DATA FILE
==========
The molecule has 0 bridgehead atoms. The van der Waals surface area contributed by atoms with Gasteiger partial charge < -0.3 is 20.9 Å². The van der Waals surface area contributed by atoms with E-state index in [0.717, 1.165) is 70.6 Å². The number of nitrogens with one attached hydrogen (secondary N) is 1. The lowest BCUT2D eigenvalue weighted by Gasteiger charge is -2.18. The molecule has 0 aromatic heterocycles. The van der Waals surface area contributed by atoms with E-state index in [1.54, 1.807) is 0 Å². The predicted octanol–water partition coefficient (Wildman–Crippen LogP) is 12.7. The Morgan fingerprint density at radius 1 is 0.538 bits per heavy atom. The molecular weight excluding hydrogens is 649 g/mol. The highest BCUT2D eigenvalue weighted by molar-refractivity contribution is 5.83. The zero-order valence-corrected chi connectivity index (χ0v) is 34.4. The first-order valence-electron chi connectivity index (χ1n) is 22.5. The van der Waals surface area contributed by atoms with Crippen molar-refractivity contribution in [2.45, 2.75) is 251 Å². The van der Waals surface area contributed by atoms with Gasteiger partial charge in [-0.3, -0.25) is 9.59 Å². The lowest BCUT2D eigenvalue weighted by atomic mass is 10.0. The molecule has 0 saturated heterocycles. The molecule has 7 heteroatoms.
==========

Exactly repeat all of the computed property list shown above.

The molecule has 0 bridgehead atoms. The van der Waals surface area contributed by atoms with Gasteiger partial charge < -0.3 is 20.9 Å². The van der Waals surface area contributed by atoms with E-state index in [0.717, 1.165) is 70.6 Å². The number of nitrogens with one attached hydrogen (secondary N) is 1. The lowest BCUT2D eigenvalue weighted by Gasteiger charge is -2.18. The molecule has 0 aromatic heterocycles. The van der Waals surface area contributed by atoms with E-state index in [1.54, 1.807) is 0 Å². The predicted octanol–water partition coefficient (Wildman–Crippen LogP) is 12.7. The Morgan fingerprint density at radius 1 is 0.538 bits per heavy atom. The molecular weight excluding hydrogens is 649 g/mol. The highest BCUT2D eigenvalue weighted by molar-refractivity contribution is 5.83. The zero-order valence-corrected chi connectivity index (χ0v) is 34.4. The first-order valence-electron chi connectivity index (χ1n) is 22.5. The van der Waals surface area contributed by atoms with Crippen molar-refractivity contribution in [2.45, 2.75) is 251 Å². The van der Waals surface area contributed by atoms with Gasteiger partial charge in [-0.3, -0.25) is 9.59 Å². The lowest BCUT2D eigenvalue weighted by atomic mass is 10.0. The molecule has 0 saturated heterocycles. The molecule has 7 heteroatoms.